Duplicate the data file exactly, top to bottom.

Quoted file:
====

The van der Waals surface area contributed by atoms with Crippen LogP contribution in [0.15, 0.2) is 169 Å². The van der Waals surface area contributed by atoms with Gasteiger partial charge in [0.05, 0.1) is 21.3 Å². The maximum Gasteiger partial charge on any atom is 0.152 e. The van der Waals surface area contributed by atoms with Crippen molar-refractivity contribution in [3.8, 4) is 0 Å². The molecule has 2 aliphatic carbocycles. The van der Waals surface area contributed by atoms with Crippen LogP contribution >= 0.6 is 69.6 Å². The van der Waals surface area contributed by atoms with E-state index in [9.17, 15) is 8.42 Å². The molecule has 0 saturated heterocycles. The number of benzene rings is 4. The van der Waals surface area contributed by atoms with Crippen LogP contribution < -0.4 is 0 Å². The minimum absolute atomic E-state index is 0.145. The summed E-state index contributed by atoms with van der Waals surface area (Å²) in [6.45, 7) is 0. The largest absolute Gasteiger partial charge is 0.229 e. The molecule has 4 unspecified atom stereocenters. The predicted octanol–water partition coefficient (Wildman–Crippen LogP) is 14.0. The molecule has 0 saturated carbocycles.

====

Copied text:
The van der Waals surface area contributed by atoms with Crippen LogP contribution in [0.15, 0.2) is 169 Å². The van der Waals surface area contributed by atoms with Gasteiger partial charge in [0.05, 0.1) is 21.3 Å². The maximum Gasteiger partial charge on any atom is 0.152 e. The van der Waals surface area contributed by atoms with Crippen molar-refractivity contribution in [3.8, 4) is 0 Å². The molecule has 2 aliphatic carbocycles. The van der Waals surface area contributed by atoms with Crippen LogP contribution >= 0.6 is 69.6 Å². The van der Waals surface area contributed by atoms with E-state index in [9.17, 15) is 8.42 Å². The molecule has 0 saturated heterocycles. The number of benzene rings is 4. The van der Waals surface area contributed by atoms with Crippen LogP contribution < -0.4 is 0 Å². The minimum absolute atomic E-state index is 0.145. The summed E-state index contributed by atoms with van der Waals surface area (Å²) in [6.45, 7) is 0. The largest absolute Gasteiger partial charge is 0.229 e. The molecule has 4 unspecified atom stereocenters. The predicted octanol–water partition coefficient (Wildman–Crippen LogP) is 14.0. The molecule has 0 saturated carbocycles.